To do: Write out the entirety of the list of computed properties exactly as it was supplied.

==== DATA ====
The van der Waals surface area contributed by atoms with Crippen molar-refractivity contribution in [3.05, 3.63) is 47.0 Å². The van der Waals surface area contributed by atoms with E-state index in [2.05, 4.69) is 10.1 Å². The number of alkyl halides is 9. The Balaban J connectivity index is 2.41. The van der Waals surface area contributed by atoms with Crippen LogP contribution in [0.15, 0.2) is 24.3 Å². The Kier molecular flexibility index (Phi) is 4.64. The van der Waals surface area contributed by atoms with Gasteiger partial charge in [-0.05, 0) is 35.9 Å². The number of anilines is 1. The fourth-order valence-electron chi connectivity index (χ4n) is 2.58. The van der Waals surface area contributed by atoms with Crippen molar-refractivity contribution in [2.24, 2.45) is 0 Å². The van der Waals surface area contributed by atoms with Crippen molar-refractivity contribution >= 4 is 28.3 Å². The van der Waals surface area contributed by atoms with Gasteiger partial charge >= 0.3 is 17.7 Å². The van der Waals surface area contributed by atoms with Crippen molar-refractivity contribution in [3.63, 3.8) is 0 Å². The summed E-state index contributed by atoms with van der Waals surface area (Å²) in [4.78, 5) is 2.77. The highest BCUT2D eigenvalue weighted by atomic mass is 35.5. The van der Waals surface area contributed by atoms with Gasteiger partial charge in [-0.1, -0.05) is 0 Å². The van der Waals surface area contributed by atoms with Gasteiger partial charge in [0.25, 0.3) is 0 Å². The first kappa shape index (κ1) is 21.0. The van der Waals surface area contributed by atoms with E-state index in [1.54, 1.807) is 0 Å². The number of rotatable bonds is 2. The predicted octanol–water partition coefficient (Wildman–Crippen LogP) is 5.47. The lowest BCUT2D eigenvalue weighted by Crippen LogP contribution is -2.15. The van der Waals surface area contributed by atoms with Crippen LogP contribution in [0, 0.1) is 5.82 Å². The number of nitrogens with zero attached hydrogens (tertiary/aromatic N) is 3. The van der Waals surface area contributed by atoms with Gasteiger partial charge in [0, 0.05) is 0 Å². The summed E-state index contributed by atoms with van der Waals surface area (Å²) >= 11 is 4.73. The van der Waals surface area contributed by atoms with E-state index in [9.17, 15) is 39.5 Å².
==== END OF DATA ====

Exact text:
The van der Waals surface area contributed by atoms with Crippen molar-refractivity contribution in [3.05, 3.63) is 47.0 Å². The van der Waals surface area contributed by atoms with E-state index in [2.05, 4.69) is 10.1 Å². The number of alkyl halides is 9. The Balaban J connectivity index is 2.41. The van der Waals surface area contributed by atoms with Crippen LogP contribution in [0.15, 0.2) is 24.3 Å². The Kier molecular flexibility index (Phi) is 4.64. The van der Waals surface area contributed by atoms with Gasteiger partial charge in [-0.05, 0) is 35.9 Å². The number of anilines is 1. The fourth-order valence-electron chi connectivity index (χ4n) is 2.58. The van der Waals surface area contributed by atoms with Crippen molar-refractivity contribution in [2.24, 2.45) is 0 Å². The van der Waals surface area contributed by atoms with Crippen molar-refractivity contribution >= 4 is 28.3 Å². The van der Waals surface area contributed by atoms with Gasteiger partial charge >= 0.3 is 17.7 Å². The van der Waals surface area contributed by atoms with Crippen molar-refractivity contribution in [3.63, 3.8) is 0 Å². The summed E-state index contributed by atoms with van der Waals surface area (Å²) in [4.78, 5) is 2.77. The highest BCUT2D eigenvalue weighted by atomic mass is 35.5. The van der Waals surface area contributed by atoms with Gasteiger partial charge in [-0.1, -0.05) is 0 Å². The van der Waals surface area contributed by atoms with Gasteiger partial charge in [0.25, 0.3) is 0 Å². The first kappa shape index (κ1) is 21.0. The van der Waals surface area contributed by atoms with E-state index in [1.54, 1.807) is 0 Å². The number of rotatable bonds is 2. The predicted octanol–water partition coefficient (Wildman–Crippen LogP) is 5.47. The lowest BCUT2D eigenvalue weighted by Crippen LogP contribution is -2.15. The van der Waals surface area contributed by atoms with Crippen LogP contribution in [0, 0.1) is 5.82 Å². The number of nitrogens with zero attached hydrogens (tertiary/aromatic N) is 3. The van der Waals surface area contributed by atoms with Gasteiger partial charge in [0, 0.05) is 0 Å². The summed E-state index contributed by atoms with van der Waals surface area (Å²) >= 11 is 4.73. The van der Waals surface area contributed by atoms with E-state index in [9.17, 15) is 39.5 Å².